- NASA’s First A: Aeronautics from 1958 to 2008 by Robert G. Ferguson
The National Aeronautics and Space Administration, better known as NASA, traces its roots to the National Advisory Committee for Aeronautics (NACA), established during World War I and dissolved in 1958 with the formation of NASA after the Soviet Union launched Sputnik, the first artificial satellite. While histories of NASA universally acknowledge this background, the narratives that follow invariably focus on spaceflight. To a degree this makes sense, for, as historian Robert G. Ferguson notes: “The human space program has always been the center of NASA’s mission” (p. 230). Still, ignoring NASA’s “first A” not only obscures the agency’s many contributions to aviation technology, it also overlooks a useful case study on how a smaller community reacted to changes both within and beyond the context of its parent organization. With NASA’s First A, Ferguson provides a welcome corrective as he explores the evolving and often contested role of aeronautical research within America’s space agency.
Ferguson opens by arguing that far from being a moribund organization, NACA “helped bring about the Space Age and invent a space agency” (p. 1). Because few scholars have analyzed the broader place of aeronautics within NASA (as opposed to the several excellent case studies of specific projects like the X-15 rocket plane or histories of individual aeronautical research centers), he finds few historiographical bones to pick. One exception is his assertion that NACA’s leadership successfully jockeyed to position itself as the lead civilian agency for U.S. space exploration in the wake of Sputnik, only to be overwhelmed by the new mission as the newly renamed organization rapidly expanded beyond NACA’s existing research centers and organizational model. This challenges historian Alex Roland’s conclusion that the old organization had outlived its mandate and was thus “laid to rest because it had accomplished what it set out to do” (pp. 59–61; see also Alex Roland, Model Research: The National Advisory Committee for Aeronautics, 1915–1958, 1985, p. 303).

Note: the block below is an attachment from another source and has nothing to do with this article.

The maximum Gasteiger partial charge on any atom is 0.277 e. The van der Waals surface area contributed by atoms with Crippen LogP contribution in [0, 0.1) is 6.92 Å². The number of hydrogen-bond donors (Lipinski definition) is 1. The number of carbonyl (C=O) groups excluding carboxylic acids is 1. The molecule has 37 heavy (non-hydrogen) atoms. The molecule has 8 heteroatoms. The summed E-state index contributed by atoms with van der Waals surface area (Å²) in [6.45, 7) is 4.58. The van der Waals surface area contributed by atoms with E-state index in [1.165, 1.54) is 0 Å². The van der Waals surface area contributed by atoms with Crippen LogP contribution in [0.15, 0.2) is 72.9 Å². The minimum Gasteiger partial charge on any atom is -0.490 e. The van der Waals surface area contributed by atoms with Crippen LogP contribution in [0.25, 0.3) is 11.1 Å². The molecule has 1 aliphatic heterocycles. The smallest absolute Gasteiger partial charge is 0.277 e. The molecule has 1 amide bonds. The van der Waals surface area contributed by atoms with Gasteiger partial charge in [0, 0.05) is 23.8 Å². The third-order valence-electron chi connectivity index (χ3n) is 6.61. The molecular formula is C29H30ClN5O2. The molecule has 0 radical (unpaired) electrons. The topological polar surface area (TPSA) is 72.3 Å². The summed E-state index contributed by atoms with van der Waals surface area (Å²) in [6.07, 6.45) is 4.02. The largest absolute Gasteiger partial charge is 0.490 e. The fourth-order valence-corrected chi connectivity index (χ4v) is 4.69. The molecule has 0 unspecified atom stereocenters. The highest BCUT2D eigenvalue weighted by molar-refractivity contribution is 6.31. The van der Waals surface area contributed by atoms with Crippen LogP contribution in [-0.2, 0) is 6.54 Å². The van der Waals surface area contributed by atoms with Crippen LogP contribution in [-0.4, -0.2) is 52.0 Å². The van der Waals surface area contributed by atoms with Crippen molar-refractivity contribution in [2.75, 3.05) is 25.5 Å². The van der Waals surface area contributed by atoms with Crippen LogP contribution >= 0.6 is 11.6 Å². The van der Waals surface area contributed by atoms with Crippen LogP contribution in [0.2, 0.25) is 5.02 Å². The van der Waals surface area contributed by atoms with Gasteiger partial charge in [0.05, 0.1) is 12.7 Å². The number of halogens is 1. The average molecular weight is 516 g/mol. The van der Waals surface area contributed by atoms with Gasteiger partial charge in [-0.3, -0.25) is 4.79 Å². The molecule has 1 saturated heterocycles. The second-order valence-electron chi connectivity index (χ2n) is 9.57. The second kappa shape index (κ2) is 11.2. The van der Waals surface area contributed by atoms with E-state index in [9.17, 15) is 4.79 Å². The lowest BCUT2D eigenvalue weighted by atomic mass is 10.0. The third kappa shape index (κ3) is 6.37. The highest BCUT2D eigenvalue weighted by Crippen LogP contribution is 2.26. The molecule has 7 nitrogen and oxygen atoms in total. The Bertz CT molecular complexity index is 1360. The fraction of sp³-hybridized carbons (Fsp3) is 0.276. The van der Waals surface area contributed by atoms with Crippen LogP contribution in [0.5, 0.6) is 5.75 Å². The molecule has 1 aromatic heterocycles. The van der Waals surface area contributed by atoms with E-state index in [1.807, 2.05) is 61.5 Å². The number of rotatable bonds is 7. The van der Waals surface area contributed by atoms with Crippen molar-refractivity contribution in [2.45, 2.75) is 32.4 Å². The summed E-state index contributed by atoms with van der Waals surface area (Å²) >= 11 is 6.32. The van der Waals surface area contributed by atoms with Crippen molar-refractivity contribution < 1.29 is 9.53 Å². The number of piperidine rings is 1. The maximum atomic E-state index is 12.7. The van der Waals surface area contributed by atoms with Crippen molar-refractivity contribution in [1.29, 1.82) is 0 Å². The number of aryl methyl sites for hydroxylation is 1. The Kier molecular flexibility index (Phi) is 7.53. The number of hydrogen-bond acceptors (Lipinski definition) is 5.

Subsequent chapters describe the changing fortunes of NASA’s first A over the next five decades. Between the agency’s creation in 1958 and the last Apollo moon mission in 1972, Ferguson finds that aeronautical research, though eclipsed by the publicity and funding of the international Space Race, continued largely as it had during NACA’s final decade thanks to “benign neglect” by headquarters (p. 92). Committees of engineers at various centers conducted “fundamental research” on whatever problems they found interesting, confident that any knowledge produced would ultimately find practical applications in commercial and military aviation (p. 57).
Ferguson shifts to the agency’s existential crisis of the post-Apollo [End Page 997] 1970s when, amid post-Vietnam public distrust of big government programs, OPEC’s oil embargo, and growing concerns about pollution, NASA headquarters increasingly applied centralized, mission-oriented project management techniques to all endeavors. This approach worked for well-defined missions (e.g., sending humans to the moon) but eroded the tradition of fundamental aeronautical research. Engineers responded by repackaging their work into discrete projects that addressed specific problems or promised concrete results. Some, like the digital fly-by-wire system (where computers help pilots control the plane) or Computational Fluid Dynamics (where computer modeling replaces wind tunnel testing) were largely new programs. Others, including the Aircraft Energy Efficiency program, were marketed as NASA’s response to contemporary public concerns, but in fact combined separate, ongoing projects that began as fundamental research during the previous decade. Under the Reagan administration, heightened tensions with the Soviet Union created a period of stable funding for military-related aeronautics projects at NASA, but the end of the cold war in the 1990s led to another era of aeronautical researchers attempting to reinvent themselves, this time by emulating big-ticket space projects. This strategy worked for a time but ultimately backfired. When budgets grew too large later that decade the programs were cut altogether, leading...